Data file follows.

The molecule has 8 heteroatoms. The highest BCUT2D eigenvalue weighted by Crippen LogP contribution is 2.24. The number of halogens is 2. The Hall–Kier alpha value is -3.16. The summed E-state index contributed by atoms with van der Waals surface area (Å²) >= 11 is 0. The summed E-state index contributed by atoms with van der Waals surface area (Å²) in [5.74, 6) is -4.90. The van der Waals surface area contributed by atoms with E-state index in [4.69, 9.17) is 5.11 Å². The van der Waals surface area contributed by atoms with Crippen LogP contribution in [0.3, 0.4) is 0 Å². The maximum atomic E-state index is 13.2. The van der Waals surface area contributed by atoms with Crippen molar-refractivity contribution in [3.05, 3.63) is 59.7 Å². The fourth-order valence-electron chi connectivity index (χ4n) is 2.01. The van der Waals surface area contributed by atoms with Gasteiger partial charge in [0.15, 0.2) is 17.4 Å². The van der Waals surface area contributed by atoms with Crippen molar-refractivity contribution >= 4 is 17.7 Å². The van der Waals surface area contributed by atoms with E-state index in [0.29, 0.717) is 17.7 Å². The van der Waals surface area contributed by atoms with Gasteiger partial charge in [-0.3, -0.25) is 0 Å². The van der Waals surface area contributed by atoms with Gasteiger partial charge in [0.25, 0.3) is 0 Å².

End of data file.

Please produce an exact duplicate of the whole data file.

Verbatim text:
The molecule has 8 heteroatoms. The highest BCUT2D eigenvalue weighted by Crippen LogP contribution is 2.24. The number of halogens is 2. The Hall–Kier alpha value is -3.16. The summed E-state index contributed by atoms with van der Waals surface area (Å²) >= 11 is 0. The summed E-state index contributed by atoms with van der Waals surface area (Å²) in [5.74, 6) is -4.90. The van der Waals surface area contributed by atoms with E-state index in [4.69, 9.17) is 5.11 Å². The van der Waals surface area contributed by atoms with Crippen LogP contribution in [0.3, 0.4) is 0 Å². The maximum atomic E-state index is 13.2. The van der Waals surface area contributed by atoms with Crippen molar-refractivity contribution in [3.05, 3.63) is 59.7 Å². The fourth-order valence-electron chi connectivity index (χ4n) is 2.01. The van der Waals surface area contributed by atoms with Gasteiger partial charge in [0.15, 0.2) is 17.4 Å². The van der Waals surface area contributed by atoms with Crippen molar-refractivity contribution >= 4 is 17.7 Å². The van der Waals surface area contributed by atoms with E-state index in [0.29, 0.717) is 17.7 Å². The van der Waals surface area contributed by atoms with Gasteiger partial charge in [-0.3, -0.25) is 0 Å². The van der Waals surface area contributed by atoms with Gasteiger partial charge in [0.25, 0.3) is 0 Å².